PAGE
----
The European Court of Human Rights (ECHR) ruled Thursday that Holocaust denial is not a form of speech protected under the European Convention on Human Rights.
The case in question involved a member of the Land Parliament of Mecklenburg-Western Pomerania in Germany, Udo Pastoers, speaking in that Parliament in a ceremony on Holocaust Memorial Day in 2010. In his speech he said, “With the exception of the groups whose cooperation you have bought, hardly anyone is truly, emotionally taking part in your theatrical display of concern. And why is that? Because people can sense that the so-called Holocaust is being used for political and commercial purposes … Since the end of the Second World War, Germans have been exposed to an endless barrage of criticism and propagandistic lies — cultivated in a dishonest manner primarily by representatives of the so-called democratic parties, ladies and gentlemen. Also, the event that you organized here in the castle yesterday was nothing more than you imposing your Auschwitz projections onto the German people in a manner that is both cunning and brutal. You are hoping, ladies and gentlemen, for the triumph of lies over truth.”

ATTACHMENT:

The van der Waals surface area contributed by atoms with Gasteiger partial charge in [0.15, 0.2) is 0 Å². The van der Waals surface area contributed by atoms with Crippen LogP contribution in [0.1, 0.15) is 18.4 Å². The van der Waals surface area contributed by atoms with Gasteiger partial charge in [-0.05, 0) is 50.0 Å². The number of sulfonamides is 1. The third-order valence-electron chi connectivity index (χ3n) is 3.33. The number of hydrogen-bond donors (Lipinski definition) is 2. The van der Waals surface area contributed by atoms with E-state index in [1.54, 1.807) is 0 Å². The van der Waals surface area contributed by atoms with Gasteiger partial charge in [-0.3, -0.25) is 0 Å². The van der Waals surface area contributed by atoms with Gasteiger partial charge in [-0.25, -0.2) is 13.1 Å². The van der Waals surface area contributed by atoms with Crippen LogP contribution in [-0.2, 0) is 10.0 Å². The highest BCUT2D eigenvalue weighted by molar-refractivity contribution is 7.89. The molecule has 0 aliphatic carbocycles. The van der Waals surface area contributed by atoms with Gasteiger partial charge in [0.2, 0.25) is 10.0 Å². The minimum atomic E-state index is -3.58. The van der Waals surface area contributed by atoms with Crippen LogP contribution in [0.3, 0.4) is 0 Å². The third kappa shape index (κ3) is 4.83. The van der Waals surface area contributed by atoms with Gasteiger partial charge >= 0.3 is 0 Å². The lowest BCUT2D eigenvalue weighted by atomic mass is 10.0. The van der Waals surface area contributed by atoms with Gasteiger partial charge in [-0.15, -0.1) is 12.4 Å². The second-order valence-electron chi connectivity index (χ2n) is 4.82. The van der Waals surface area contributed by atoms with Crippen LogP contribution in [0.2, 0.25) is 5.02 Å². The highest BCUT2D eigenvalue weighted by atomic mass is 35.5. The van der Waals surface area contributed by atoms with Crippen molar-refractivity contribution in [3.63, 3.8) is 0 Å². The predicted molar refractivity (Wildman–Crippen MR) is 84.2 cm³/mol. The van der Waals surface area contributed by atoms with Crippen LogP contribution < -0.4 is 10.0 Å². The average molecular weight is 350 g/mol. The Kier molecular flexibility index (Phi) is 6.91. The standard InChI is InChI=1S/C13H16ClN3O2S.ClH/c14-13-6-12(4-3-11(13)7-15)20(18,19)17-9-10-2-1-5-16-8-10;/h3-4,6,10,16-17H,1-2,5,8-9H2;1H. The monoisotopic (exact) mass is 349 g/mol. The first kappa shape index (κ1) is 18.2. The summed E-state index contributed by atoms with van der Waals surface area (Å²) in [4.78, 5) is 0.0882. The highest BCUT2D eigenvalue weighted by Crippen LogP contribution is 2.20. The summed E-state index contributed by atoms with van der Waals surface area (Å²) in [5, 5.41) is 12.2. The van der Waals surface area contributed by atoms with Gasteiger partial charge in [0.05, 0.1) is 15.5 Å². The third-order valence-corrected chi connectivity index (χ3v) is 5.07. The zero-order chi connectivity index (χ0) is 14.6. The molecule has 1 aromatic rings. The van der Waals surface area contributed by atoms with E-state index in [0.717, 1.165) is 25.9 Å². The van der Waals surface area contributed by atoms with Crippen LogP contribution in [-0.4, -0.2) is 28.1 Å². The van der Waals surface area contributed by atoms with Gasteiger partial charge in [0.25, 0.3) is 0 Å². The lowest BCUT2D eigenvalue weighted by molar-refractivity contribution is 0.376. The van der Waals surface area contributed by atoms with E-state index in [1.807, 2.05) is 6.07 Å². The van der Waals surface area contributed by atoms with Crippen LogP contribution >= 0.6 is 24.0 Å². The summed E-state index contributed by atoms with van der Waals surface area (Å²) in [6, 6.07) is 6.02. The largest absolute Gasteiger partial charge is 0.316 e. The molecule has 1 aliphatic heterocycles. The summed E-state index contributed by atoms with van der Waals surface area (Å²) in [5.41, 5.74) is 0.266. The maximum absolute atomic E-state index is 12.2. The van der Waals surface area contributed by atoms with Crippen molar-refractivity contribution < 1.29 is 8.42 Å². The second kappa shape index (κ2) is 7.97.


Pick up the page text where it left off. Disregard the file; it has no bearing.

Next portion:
The Parliament revoked his parliamentary immunity and he was prosecuted, as Holocaust denial is a crime in Germany.
He appealed his case through several courts in Germany and eventually the case came before the ECHR on the grounds that the prosecution breached his freedom of expression.
The ECHR ruling stated that Pastoers had “intentionally stated untruths in order to defame the Jews and the persecution that they had suffered during the Second World War” and that it considered that his “impugned statements affected the dignity of the Jews to the point that they justified a criminal-law response.”
The ECHR found that “there is no appearance of a violation of Article 10 of the Convention” in the conviction of Pastoers and that the appeal was “manifestly ill-founded.”
Campaign Against Antisemitism secured a similar blow for historical truth in landmark legal action against Alison Chabloz over her songs mocking Holocaust survivors and claiming that the Holocaust was a Jewish fraud, resulting in Holocaust denial being deemed by the English courts for the first time to be “grossly offensive” and therefore illegal when used as a means by which to hound Jews.